Author: Strindberg, August, 1849-1912
Swedish — 19th century — Biography
The Growth of a Soul
GROWTH OF A SOUL
AUTHOR OF “THE INFERNO,” “THE SON OF A SERVANT,” ETC.
TRANSLATED BY CLAUD FIELD
McBRIDE, NAST & COMPANY
|I||IN THE FORECOURT|
|II||BELOW AND ABOVE|
|IV||IN FRONT OF THE CURTAIN|
|V||JOHN BECOMES AN ARISTOCRAT|
|VI||BEHIND THE CURTAIN|
|VII||JOHN BECOMES AN AUTHOR|
|VIII||THE “RUNA” CLUB|
|IX||BOOKS AND THE STAGE|
|X||TORN TO PIECES|
|XI||IDEALISM AND REALISM|
|XII||A KING’S PROTÉGÉ|
|XIII||THE WINDING UP|
|XIV||AMONG THE MALCONTENTS|
|XV||THE RED ROOM|
THE GROWTH OF A SOUL
IN THE FORECOURT
The steamer had passed Flottsund and Domstyrken and the university buildings of Upsala began to appear. “Now begins the real stone-throwing!” exclaimed one of his companions,—an expression borrowed from the street-riots of 1864. The hilarity induced by punch and breakfast abated; one felt that things were now serious and that the battle of life was beginning. No vows of perpetual friendship were made, no promises of helping each other. The young men had awakened from their romantic dreams; they knew that they would part at the gang-way, new interests would scatter the company which the school-room had united; competition would break the bonds which had united them and all else would be forgotten. The “real stone-throwing” was about to begin.
John and his friend Fritz hired a room in the Klostergränden. It contained two beds, two tables, two chairs and a cupboard. The rent was 30 kronas a term,—15 kronas each. Their midday meal was brought by the servant for 12 kronas a month,—6 kronas each. For breakfast and supper they had a glass of milk and some bread and butter. That was all. They bought wood in the market,—a small bundle for 4 kronas. John had also received a bottle of petroleum from home as a present, and he could send his washing to Stockholm. He had 80 kronas in his table-drawer with which to meet all the expenses of the term.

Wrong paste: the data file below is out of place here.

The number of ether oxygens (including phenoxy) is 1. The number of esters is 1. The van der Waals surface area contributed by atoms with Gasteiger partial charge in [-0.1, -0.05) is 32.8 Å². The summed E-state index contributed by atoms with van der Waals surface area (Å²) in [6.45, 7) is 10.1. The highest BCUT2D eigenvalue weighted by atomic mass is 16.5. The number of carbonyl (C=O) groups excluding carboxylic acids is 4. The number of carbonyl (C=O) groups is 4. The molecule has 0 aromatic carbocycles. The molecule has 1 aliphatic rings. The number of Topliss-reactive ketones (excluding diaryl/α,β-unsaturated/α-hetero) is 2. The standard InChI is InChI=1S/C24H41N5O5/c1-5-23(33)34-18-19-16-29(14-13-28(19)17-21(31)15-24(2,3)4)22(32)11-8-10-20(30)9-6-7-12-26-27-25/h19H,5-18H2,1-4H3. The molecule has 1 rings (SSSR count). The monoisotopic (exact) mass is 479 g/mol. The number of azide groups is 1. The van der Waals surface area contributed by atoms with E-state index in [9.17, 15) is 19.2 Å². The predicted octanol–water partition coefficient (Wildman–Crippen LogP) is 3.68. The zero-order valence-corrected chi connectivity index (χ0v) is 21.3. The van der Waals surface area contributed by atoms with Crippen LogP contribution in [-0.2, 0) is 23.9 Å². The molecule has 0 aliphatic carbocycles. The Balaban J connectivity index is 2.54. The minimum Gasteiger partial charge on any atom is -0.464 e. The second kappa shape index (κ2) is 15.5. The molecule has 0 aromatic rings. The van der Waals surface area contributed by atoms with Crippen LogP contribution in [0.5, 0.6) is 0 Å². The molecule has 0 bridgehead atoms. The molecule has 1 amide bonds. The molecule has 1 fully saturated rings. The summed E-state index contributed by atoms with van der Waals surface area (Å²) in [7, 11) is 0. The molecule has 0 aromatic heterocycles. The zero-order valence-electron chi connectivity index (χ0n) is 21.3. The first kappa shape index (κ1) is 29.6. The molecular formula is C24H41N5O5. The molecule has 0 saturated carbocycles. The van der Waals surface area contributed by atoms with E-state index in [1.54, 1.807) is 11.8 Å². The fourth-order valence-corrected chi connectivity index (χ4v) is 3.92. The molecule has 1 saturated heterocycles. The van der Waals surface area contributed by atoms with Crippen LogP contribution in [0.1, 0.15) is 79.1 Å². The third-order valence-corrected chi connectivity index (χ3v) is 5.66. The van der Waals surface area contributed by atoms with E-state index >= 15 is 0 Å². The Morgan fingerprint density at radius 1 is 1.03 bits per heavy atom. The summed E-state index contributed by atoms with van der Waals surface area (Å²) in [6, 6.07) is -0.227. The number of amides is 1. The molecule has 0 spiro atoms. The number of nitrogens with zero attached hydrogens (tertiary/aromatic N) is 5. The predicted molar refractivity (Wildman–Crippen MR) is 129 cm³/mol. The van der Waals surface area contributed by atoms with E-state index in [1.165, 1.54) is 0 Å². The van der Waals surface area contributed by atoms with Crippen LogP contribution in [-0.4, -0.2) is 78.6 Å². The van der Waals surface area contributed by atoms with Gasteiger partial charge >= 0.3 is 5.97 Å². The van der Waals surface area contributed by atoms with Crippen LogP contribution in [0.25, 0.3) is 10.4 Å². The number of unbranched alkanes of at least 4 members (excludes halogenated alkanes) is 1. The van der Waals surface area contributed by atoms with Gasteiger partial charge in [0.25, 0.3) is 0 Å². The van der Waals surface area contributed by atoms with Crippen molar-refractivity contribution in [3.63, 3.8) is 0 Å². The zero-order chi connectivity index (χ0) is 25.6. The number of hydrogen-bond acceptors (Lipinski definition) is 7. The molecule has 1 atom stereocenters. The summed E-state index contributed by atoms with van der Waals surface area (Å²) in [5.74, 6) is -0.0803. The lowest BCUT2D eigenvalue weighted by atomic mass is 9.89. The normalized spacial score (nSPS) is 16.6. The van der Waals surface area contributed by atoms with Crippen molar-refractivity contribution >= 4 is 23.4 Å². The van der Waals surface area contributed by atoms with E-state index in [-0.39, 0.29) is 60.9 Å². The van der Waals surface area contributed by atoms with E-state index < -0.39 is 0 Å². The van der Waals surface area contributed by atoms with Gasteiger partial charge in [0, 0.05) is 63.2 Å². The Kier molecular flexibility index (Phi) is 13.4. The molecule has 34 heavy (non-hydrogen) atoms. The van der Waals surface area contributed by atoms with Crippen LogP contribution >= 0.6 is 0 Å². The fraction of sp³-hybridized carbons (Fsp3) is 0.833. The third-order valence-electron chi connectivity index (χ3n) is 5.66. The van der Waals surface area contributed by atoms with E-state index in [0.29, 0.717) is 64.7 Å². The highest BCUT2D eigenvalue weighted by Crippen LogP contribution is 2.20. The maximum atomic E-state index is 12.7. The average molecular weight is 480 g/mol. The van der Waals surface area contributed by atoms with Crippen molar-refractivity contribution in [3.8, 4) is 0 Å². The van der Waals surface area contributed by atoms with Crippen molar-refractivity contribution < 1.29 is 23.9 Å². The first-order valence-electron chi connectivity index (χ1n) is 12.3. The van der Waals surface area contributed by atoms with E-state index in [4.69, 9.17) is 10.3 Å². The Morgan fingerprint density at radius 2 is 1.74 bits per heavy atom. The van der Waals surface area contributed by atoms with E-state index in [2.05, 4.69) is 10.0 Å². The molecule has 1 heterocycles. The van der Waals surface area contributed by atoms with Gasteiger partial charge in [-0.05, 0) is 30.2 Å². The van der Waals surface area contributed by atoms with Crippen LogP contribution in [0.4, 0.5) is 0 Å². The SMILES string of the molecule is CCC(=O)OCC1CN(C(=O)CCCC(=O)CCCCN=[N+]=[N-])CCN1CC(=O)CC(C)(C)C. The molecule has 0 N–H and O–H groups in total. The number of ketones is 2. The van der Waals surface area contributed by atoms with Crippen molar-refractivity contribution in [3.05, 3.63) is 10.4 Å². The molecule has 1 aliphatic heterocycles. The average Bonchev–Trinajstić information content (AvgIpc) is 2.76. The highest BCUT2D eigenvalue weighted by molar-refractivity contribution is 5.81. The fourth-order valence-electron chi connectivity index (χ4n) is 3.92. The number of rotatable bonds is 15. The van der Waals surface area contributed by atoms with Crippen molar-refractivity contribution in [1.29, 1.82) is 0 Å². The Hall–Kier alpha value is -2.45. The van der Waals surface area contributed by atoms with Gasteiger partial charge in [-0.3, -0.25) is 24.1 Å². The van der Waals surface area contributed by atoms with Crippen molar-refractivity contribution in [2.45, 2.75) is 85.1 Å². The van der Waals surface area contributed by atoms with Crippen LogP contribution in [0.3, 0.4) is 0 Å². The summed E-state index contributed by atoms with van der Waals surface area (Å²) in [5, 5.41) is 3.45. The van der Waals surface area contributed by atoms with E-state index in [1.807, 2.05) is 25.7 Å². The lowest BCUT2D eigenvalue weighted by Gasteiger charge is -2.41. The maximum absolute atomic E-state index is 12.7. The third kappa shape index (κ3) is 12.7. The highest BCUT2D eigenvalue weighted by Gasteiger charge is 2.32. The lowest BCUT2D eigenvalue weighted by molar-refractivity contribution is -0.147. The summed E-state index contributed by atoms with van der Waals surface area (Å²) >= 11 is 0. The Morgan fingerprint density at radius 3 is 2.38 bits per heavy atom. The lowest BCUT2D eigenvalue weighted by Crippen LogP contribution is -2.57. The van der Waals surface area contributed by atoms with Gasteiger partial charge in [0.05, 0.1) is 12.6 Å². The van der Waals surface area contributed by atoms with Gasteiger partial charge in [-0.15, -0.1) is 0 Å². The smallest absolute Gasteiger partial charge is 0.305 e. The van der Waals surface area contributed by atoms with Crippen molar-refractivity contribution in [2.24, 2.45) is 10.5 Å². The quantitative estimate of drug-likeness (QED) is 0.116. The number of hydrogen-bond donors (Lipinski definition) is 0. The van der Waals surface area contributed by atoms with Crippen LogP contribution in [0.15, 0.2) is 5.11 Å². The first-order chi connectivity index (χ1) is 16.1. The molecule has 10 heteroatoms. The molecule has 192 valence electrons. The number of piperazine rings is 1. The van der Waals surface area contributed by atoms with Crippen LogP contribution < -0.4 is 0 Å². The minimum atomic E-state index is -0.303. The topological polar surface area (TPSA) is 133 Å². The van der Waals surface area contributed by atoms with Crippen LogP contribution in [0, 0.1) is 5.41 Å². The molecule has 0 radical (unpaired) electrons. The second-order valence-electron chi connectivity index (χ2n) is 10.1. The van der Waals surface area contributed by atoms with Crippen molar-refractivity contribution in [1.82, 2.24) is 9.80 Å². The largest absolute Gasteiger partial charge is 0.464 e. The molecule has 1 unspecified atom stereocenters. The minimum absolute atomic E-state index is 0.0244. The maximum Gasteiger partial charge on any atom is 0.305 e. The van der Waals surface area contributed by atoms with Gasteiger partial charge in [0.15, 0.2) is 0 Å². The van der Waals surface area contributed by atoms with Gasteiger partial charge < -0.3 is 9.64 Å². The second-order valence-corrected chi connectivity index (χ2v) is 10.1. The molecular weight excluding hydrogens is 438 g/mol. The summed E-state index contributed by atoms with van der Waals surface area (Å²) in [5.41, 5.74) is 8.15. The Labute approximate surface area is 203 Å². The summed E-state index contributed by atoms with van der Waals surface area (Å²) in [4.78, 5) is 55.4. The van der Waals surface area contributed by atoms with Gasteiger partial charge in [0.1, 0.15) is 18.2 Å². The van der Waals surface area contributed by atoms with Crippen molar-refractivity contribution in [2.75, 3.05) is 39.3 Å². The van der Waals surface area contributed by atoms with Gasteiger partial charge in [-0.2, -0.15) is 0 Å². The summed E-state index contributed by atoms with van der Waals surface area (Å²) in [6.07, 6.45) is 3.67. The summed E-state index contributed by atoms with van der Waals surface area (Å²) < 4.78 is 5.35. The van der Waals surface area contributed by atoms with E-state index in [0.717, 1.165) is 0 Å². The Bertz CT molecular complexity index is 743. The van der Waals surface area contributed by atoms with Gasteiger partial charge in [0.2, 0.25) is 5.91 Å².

It was a new and peculiar society into which he now entered, quite unlike any other. It had privileges like the old house of peers and a jurisdiction of its own; but it was a “little Pedlington” and reeked of rusticity. All the professors were country-born; not a single one hailed from Stockholm. The houses and streets were like those of Nyköping. And it was here that the head-quarters of culture had been placed, owing to an inconsistency of the government which certainly regarded Stockholm as answering to that description.
The students were regarded as the upper class in the town and the citizens were stigmatised by the contemptuous epithet of “Philistines.” The students were outside and above the civic law. To smash windows, break down fences, tussle with the police, disturb the peace of the streets,—all was allowed to them and went unpunished; at most they received a reprimand, for the old lock-up in the castle was no more used. For their militia-service they had a special uniform of their own which carried privileges with it. Thus they were systematically educated as aristocrats, a new order of nobility after the fall of the house of peers.
What would have been a crime in a citizen was a “practical joke” in a student. Just at this time the students’ spirits were at a high pitch, as a band of student-singers had gone to Paris, had been successful there, and were acclaimed as conquerors on their return.
John now wished to work for his degree but did not possess a single book. “During the first term one must take one’s bearings” was the saying. John went to the student’s club. The constitution of the club was antiquated,—so much so that the annexed provinces Skåne, Halland and Blekinge were not represented in it. It was well arranged and divided into classes, not according to merit, but according to age and certain dubious qualities. In the list the title “nobilis” still stood after the names of those of high birth. There were several ways of gaining influence in the club, through an aristocratic name, family influence, money, talent, pluck and adaptability, but the last quality by itself was not enough among these intelligent and sceptical youths. On the first evening in the club John made his observations. There were several of his old companions from the Clara School present, but he avoided them as much as possible and they him. He had deserted them and gone by a short cut through the private school, while they had tramped along the regular course through the state school. They all seemed to him somewhat conventional and stunted. Fritz plunged among the aristocrats and obtained introductions, made acquaintances easily and got on well.